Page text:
“The plan has been developed with a focus on universal design and the inclusion of access for all.

“The plan will enable council to manage these risks more effectively by providing consistent detailed informative signage and by ensuring the trails are maintained in accordance with Australian Standards, the Australian (Mountain Bike) Trail Difficulty Rating System (TDRS) and will comply with any legislative requirements under the Planning, Development and Infrastructure Act 2016 and any other relevant legislation.”

Ms Solly also noted the plan aligns with South Australian Government’s statewide Trails Strategy 2023-2033.

Through extensive research, community engagement and collaboration amongst stakeholders, the plan presents a blueprint for a formalised network of trails.

It was also highlighted an additional full-time employee would be required to support existing staff due to extra maintenance requirements.

She said volunteers would also be engaged to help with the ongoing maintenance of the trails.

“Having a shovel ready plan will enable Council to more effectively attract any funding opportunities that may arise in the future to enable works to occur,” Ms Solly said.

Meanwhile, a compulsory key recommendation is that cultural engagement is to be undertaken throughout the implementation of the plan.

“The Crater Lakes is a culturally significant site for our First Nations community,” Ms Solly said.

“Cultural engagement is to be undertaken throughout the implementation of the plan to ensure culturally considered outcomes are reached.

“The plan aligns with the key actions outlined in council’s Yerkalalpata Reconciliation Action Plan.

“Our First Nations community will be engaged throughout the implementation plan to ensure a cultural lens over all areas of the delivery of the plan.”

Ms Solly also made reference to the environmental implications of the trails.

“When trails are carefully planned, designed and managed, they can direct users to designated areas suitable for their recreational activities, thereby reducing the potential for unauthorised trails that may harm sensitive habitats or ecosystems,” she said.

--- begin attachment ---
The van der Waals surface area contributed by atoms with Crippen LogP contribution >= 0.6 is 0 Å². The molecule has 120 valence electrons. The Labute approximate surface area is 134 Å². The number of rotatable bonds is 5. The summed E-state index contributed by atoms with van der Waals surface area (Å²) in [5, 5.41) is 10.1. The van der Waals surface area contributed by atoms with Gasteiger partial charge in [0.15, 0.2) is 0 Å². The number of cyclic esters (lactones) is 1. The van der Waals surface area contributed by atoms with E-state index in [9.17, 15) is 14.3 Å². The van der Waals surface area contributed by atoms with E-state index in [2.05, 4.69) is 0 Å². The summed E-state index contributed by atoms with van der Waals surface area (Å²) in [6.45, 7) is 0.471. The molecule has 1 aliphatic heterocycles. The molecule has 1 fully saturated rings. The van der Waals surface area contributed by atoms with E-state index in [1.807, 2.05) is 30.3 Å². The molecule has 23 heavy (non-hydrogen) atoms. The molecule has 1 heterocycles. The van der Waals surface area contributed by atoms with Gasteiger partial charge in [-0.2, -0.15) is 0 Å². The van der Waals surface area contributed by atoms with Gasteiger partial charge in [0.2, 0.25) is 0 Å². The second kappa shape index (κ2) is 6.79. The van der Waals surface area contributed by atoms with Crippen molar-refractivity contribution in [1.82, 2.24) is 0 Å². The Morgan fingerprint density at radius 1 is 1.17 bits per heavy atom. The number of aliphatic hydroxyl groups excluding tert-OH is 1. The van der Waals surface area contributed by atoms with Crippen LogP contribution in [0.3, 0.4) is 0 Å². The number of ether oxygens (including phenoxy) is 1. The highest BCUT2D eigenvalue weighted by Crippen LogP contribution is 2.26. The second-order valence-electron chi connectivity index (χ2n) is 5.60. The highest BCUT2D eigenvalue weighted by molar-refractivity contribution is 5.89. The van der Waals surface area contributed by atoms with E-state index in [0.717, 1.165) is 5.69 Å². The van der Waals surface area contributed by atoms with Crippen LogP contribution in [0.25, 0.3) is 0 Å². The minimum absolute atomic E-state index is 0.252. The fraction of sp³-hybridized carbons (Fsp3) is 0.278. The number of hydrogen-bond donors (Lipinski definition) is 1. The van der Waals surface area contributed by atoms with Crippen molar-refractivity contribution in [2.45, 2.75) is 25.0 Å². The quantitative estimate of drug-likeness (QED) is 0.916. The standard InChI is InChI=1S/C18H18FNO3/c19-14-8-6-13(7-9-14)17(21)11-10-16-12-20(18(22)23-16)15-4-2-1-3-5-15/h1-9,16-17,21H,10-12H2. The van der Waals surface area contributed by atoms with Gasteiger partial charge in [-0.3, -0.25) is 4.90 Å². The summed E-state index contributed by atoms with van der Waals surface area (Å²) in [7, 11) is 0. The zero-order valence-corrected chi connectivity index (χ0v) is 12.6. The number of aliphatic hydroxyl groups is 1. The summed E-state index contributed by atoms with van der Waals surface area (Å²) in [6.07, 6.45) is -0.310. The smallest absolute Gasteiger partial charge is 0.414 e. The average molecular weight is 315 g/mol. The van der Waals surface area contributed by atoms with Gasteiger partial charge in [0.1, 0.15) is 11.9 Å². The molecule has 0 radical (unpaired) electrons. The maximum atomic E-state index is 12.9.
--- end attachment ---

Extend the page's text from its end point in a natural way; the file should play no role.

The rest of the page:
“Well-designed and properly managed trails that are sensitive to the landscape can help preserve and protect the environment.

“By implementing appropriate trail construction and maintenance techniques, the impact on ecosystems, habitats, and sensitive areas can be minimised ensuring the trails add value to the area while preserving its natural integrity.”

Ms Solly also said there was many social and health benefits.

“There are many social and health benefits associated with walking, running and mountain biking in natural areas including improved mental and physical health, community connection, active gatherings and outdoor learning for children,” she said.

“Offering a space for outdoor recreation and promoting physical activity can contribute to the wellbeing of the community and create a sense of pride and ownership.”

Councillor Sonya Mezinec moved the recommendation which was seconded by Cr Max Bruins.

Crs Kate Amoroso, Josh Lynagh and Mark Lovett were not present at the meeting to make their vote known.

Visit to view The Crater Lakes trails plan, sign plan and quick reference guide attached to the meeting agenda.

Why wait? Get more stories like this delivered straight to your inbox
Join our digital edition mailing list and stay up to date on the latest news, events and special announcements from across the Limestone Coast.

Your local real estate guide - every Thursday


You might also like